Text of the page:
Christopherson: Utah Should Fund Child Abuse Prevention Programs in Every School


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By Nain Christopherson, Assistant Opinion Editor


Even in the wake of the #MeToo movement, there’s confusion among many of the adult women I know about exactly how to report sexual abuse. If we tell a doctor, does the doctor have to report it to the police? If they file a police report, does that mean we have to press charges? Even more upsettingly, I’ve seen women doubt the seriousness of the abuse they’ve suffered or try to minimize it in order to ease their own trauma, which sometimes protects their abusers.

This seems shocking on paper, but most survivors of sexual assault know their perpetrator — the Rape, Abuse, & Incest National Network (RAINN) reports that less than 20 percent of rapes are committed by strangers to the victim — and often those people are within the victim’s circle of trust. It is no surprise that many survivors never report their abuse. Unfortunately, this is especially true for children.

According to Prevent Child Abuse Utah (PCAU), “one in five children in Utah will be sexually abused before they turn 18,” and almost 90 percent of the adults who experienced sexual abuse as children say that they never reported it. This may be because so many victims know their abusers and might fear damaging relationships or inciting retaliation. As in cases of sexual violence against adult women, prior relationships with perpetrators can lead to confusion among juvenile victims about what has happened to them and, as mentioned above, a desire to protect the perpetrator from legal action or other consequences.

Given these painful realities, Utah’s failure to guarantee child abuse prevention education to every public school student in the state is unacceptable. While there is a 2014 law requiring that school districts and charter schools provide training on this topic to parents or guardians and school personnel, instruction for children is not mandated. Instead, the law states merely that educational institutions “may provide instruction on child sexual abuse prevention and awareness to elementary school students using age-appropriate curriculum.” With so many of Utah’s children suffering from sexual abuse alone — not to mention physical abuse, emotional abuse or neglect — this legislation is clearly insufficient.

Take the case of Sterling Van Wagenen, a prominent figure in Utah’s film industry who was recently sentenced to six years to life in prison for two counts of aggravated sexual assault towards a child. The now-teenage survivor of his abuse reported it earlier this year, though the two incidents took place between 2013 and 2015 when she was between seven and nine years old. Without direction on how to recognize sexual abuse or deal with it, few children at that age are able to understand why the way they have been touched is wrong, much less comprehend the extensive grooming and gaslighting that often accompanies it. And the best way to mitigate the lifelong impact of childhood sexual abuse is to address it early on — PCAU states on their website that “children who are abused and receive the support and help needed as soon as possible may not have any negative lasting effects” — so the gap that so often occurs between the abuse and the time it’s reported only exacerbates the victim’s trauma.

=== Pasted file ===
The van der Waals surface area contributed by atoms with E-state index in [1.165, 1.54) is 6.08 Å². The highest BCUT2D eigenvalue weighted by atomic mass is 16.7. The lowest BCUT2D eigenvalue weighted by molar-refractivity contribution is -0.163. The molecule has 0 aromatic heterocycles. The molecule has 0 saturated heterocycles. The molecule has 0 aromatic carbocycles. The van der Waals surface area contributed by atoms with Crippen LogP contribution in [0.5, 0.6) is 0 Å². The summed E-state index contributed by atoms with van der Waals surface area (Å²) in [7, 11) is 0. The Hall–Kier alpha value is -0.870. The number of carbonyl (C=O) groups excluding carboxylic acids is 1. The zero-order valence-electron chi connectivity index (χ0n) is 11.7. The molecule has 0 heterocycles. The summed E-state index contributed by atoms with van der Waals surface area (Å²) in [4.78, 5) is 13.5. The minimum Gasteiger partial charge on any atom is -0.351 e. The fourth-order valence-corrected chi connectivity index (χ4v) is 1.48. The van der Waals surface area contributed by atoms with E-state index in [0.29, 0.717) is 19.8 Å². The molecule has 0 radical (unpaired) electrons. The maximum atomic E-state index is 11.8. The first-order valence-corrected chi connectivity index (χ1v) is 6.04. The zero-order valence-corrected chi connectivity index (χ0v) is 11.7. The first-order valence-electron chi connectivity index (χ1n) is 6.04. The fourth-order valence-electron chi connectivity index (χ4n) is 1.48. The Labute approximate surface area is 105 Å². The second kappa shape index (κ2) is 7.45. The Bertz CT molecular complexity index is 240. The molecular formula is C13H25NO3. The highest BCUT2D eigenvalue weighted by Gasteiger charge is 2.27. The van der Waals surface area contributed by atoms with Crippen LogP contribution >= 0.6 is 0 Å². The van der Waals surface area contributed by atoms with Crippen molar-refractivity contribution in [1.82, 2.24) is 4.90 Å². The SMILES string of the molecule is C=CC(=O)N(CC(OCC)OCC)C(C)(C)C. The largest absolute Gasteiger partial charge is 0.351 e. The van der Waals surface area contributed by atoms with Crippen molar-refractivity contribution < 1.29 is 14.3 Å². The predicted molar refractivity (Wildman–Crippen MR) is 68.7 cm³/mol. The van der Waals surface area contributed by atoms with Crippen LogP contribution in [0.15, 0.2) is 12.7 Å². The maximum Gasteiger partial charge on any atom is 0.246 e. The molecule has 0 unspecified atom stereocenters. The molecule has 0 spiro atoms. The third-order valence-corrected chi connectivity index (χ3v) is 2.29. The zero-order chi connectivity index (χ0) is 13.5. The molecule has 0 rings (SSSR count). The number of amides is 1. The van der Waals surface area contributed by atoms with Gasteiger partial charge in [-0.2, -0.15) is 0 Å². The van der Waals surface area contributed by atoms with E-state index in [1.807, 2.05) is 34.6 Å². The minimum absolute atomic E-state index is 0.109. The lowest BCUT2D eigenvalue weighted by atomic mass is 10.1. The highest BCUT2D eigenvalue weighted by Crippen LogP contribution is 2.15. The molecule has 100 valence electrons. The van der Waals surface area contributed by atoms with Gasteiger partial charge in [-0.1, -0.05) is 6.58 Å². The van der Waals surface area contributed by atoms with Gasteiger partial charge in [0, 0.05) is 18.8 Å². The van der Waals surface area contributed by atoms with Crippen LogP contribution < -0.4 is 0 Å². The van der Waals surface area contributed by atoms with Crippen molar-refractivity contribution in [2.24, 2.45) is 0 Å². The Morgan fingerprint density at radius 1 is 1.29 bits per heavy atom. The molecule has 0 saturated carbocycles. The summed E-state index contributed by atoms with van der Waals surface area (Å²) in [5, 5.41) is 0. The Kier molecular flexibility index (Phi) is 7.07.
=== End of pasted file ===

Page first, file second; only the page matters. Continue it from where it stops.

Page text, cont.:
In other words, in-school, age-appropriate instruction on how to recognize, report and recover from abuse is essential to minimizing the emotional damage so many Utah children experience at the hands of adults in their lives. And in the face of this epidemic, it is the responsibility of our legislature to ensure that instruction takes place through policy and funding.

Despite resistance from those concerned about sex education and other issues, Utah lawmakers on both sides of the aisle should push for legislation requiring and funding child abuse prevention programming in every elementary, middle and high school in the state. Anything short of that equates to the abandonment of children who have suffered abuse without their understanding, without knowledge of how to respond, or without adults in their lives who believe and defend them. In a state famous for its family-oriented values and lifestyle, we must do better.

In the meantime, others of us can play a role in child abuse prevention and recovery. PCAU offers online courses on preventing child sexual abuse specifically for parents, teachers and teenagers, as well as several school and community based programs on topics ranging from internet safety to shaken baby syndrome. This is an incredible, free resource for anyone who interacts with children in any capacity.

If you’re aware of any unreported instances of child abuse in Utah, please call the Utah Child Abuse Hotline at (855) 323-3237. Additionally, the PCAU website lists contact information for local resources for children and families related to health and wellness, safety and support, and other areas. Utah also has a Rape Recovery Center with resources for primary and secondary survivors of rape and sexual assault. Their crisis line is reachable 24 hours a day at (801) 467-7273.

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